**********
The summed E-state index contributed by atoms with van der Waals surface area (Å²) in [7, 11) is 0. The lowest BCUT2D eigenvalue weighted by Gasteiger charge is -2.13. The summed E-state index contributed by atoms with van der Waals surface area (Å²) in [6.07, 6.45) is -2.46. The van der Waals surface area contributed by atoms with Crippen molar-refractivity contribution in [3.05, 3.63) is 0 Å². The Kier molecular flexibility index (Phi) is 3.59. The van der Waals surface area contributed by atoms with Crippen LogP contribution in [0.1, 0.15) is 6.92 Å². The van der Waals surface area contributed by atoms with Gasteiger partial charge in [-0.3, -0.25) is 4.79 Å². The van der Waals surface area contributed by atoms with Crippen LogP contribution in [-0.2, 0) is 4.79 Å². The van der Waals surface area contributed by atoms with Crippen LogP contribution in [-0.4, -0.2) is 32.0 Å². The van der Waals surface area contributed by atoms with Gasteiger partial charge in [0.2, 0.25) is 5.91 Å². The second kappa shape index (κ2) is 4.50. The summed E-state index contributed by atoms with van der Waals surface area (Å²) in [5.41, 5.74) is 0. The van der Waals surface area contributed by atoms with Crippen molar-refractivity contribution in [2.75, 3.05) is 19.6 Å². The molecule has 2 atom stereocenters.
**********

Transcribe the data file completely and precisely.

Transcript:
The summed E-state index contributed by atoms with van der Waals surface area (Å²) in [7, 11) is 0. The lowest BCUT2D eigenvalue weighted by Gasteiger charge is -2.13. The summed E-state index contributed by atoms with van der Waals surface area (Å²) in [6.07, 6.45) is -2.46. The van der Waals surface area contributed by atoms with Crippen molar-refractivity contribution in [3.05, 3.63) is 0 Å². The Kier molecular flexibility index (Phi) is 3.59. The van der Waals surface area contributed by atoms with Crippen LogP contribution in [0.1, 0.15) is 6.92 Å². The van der Waals surface area contributed by atoms with Gasteiger partial charge in [-0.3, -0.25) is 4.79 Å². The van der Waals surface area contributed by atoms with Crippen LogP contribution in [-0.2, 0) is 4.79 Å². The van der Waals surface area contributed by atoms with Crippen LogP contribution in [-0.4, -0.2) is 32.0 Å². The van der Waals surface area contributed by atoms with Gasteiger partial charge in [0.2, 0.25) is 5.91 Å². The second kappa shape index (κ2) is 4.50. The summed E-state index contributed by atoms with van der Waals surface area (Å²) in [5.41, 5.74) is 0. The van der Waals surface area contributed by atoms with Crippen molar-refractivity contribution in [2.75, 3.05) is 19.6 Å². The molecule has 2 atom stereocenters.